There are hundreds of different wedding traditions all unique to the world’s many cultures. One thing common to almost all weddings though, is the bride’s bouquet. Taking on various shapes, sizes, and colors, bride’s carry bouquets in almost all traditional wedding ceremonies. Bouquets often complement a bride’s wedding gown, adding beauty and femininity to her outfit.
A Bouquet is a Must
To many brides, a bouquet is a must. But, have you ever asked yourself why brides carry bouquets at weddings? Like many traditions, bouquets are based in antiquity. This custom began in ancient Greece, where brides carried bouquets made of spices and herbs. A popular bouquet of the time was one made from garlic, interlaced with herbs. The strong scent emitting from these bouquets was said to ward off evil spirits that could curse the newlyweds.
This tradition was also adopted by the ancient Romans who themselves contributed to the wedding traditions we know today. Ever wonder why we carry wedding rings on the third-fingers of our left hands? The Romans believed this finger has a vein that is directly connected to the heart. They placed their wedding bands on these fingers as a symbol of love, and we have carried this tradition on into the modern age.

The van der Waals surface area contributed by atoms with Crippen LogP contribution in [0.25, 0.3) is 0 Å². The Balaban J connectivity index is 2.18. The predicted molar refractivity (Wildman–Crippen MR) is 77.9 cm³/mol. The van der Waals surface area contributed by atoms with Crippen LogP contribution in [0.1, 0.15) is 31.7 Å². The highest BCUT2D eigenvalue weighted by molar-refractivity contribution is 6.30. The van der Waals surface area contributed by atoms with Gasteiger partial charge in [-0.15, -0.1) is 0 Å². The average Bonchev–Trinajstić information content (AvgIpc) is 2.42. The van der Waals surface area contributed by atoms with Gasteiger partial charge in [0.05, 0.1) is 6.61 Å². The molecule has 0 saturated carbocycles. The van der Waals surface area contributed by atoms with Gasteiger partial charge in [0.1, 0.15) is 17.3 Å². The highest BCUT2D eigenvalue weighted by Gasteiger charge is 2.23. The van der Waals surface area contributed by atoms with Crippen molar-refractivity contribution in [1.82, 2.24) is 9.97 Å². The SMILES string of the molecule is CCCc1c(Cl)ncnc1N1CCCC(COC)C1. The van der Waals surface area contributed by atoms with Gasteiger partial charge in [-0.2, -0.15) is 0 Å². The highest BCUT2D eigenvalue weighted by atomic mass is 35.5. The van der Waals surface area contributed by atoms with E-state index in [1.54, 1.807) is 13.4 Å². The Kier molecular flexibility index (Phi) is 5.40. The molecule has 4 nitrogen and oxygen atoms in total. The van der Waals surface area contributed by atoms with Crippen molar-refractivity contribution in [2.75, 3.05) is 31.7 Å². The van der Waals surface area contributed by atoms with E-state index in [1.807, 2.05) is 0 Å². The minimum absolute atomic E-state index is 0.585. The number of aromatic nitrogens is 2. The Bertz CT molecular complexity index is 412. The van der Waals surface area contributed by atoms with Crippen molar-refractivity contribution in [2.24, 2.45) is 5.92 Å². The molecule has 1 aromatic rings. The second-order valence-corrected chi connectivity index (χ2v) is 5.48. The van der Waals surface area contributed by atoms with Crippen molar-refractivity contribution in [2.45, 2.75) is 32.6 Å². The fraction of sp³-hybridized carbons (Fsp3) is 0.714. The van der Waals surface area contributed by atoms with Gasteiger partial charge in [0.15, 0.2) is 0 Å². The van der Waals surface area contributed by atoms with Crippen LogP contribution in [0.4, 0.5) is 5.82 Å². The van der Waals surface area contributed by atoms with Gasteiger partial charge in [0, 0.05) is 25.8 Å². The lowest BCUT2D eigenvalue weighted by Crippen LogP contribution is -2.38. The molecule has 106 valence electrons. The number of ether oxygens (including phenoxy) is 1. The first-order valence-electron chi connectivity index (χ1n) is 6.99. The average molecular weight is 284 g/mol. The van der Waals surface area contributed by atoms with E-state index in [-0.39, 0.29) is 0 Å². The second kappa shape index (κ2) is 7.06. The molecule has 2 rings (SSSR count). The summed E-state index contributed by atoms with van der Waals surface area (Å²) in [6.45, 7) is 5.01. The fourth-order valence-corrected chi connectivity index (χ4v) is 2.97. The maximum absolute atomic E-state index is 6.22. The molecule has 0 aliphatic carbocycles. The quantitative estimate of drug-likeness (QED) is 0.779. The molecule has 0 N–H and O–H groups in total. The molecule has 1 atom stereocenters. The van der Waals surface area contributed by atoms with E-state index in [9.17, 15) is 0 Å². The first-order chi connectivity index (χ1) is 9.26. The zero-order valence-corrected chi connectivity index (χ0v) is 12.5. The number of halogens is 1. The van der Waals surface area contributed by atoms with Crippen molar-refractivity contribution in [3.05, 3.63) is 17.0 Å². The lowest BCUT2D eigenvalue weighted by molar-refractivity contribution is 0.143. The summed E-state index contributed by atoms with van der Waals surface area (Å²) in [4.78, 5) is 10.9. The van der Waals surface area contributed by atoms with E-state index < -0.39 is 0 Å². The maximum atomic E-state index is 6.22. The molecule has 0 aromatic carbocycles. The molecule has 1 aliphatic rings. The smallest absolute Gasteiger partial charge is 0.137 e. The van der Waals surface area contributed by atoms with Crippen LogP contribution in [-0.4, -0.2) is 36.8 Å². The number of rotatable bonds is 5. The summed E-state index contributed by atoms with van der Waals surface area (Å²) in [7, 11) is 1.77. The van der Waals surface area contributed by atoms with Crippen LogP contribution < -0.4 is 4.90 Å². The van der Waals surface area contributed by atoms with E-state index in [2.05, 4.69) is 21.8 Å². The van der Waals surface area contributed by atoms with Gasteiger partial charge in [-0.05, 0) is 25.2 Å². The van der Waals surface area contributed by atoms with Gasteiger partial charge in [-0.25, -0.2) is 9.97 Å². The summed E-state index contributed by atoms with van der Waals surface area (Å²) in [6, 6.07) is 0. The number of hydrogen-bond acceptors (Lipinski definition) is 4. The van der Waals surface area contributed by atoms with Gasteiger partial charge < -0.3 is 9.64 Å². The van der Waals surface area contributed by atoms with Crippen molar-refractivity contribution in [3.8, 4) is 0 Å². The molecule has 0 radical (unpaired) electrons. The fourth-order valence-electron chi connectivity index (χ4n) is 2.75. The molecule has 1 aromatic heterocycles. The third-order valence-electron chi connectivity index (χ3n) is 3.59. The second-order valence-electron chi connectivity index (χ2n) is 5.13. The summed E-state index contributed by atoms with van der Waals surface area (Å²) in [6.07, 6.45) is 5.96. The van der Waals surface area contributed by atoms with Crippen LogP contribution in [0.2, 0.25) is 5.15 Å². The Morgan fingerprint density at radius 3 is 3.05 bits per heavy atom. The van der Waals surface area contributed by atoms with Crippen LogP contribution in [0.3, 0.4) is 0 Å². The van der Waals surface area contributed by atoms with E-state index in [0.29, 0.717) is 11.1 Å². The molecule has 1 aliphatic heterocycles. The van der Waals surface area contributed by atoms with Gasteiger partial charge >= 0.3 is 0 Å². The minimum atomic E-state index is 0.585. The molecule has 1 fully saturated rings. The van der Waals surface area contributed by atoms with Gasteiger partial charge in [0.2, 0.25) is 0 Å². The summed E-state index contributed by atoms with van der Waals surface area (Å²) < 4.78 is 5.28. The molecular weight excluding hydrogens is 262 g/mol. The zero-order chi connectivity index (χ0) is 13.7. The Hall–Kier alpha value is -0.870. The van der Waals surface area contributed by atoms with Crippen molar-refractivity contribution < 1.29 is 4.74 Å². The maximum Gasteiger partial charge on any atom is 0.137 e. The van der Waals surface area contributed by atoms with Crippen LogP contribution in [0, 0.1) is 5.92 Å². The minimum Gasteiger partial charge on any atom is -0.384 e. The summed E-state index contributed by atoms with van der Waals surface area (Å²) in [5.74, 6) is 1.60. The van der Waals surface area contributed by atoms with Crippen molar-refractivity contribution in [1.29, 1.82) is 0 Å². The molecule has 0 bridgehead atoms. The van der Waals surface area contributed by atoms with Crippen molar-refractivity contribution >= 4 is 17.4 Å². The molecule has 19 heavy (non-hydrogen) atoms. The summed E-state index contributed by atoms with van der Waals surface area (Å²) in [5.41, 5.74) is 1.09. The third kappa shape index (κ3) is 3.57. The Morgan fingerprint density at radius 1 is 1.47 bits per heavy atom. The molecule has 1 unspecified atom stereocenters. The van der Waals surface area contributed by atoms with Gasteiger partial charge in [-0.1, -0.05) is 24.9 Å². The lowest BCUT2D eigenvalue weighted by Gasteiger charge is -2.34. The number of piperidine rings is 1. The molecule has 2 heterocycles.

The tradition of bridal bouquets continued into the Medieval ages. During this time, the purpose of bouquets continued to evolve but remained a bouquet of spices and herbs rather than flowers. Medieval brides believed bouquets warded off evil spirits, but they also believed it was a sort of aphrodisiac that would drive fertility between the couple.
It wasn’t until the 1800s during England’s Victorian-era that bouquets would change from herbs and spices to flowers. The first bride to do so was none other than Queen Victoria. Marrying Prince Albert in 1840, she chose her bouquet to be made from fresh flowers rather than the traditional herbs and spices. Many have said this was a choice made to cover up bodily scents in a time when deodorant was unavailable.
Victorian Era Bouquets
Queen Victoria also popularized the now famous bouquet toss. It is said that in Victorian times, single-women at weddings attacked the bride, trying to take strips of her wedding dress or bouquet as good luck. As a way to defend themselves, brides started throwing their bouquets at these crowds. This tradition has evolved into the famous bouquet toss we know and love today.
Throughout history and even today, bouquets are an essential part of bridal traditions. With its inspiration, we’ve gone on to create a cocktail that embodies the color and fresh floral scents we love in bouquets.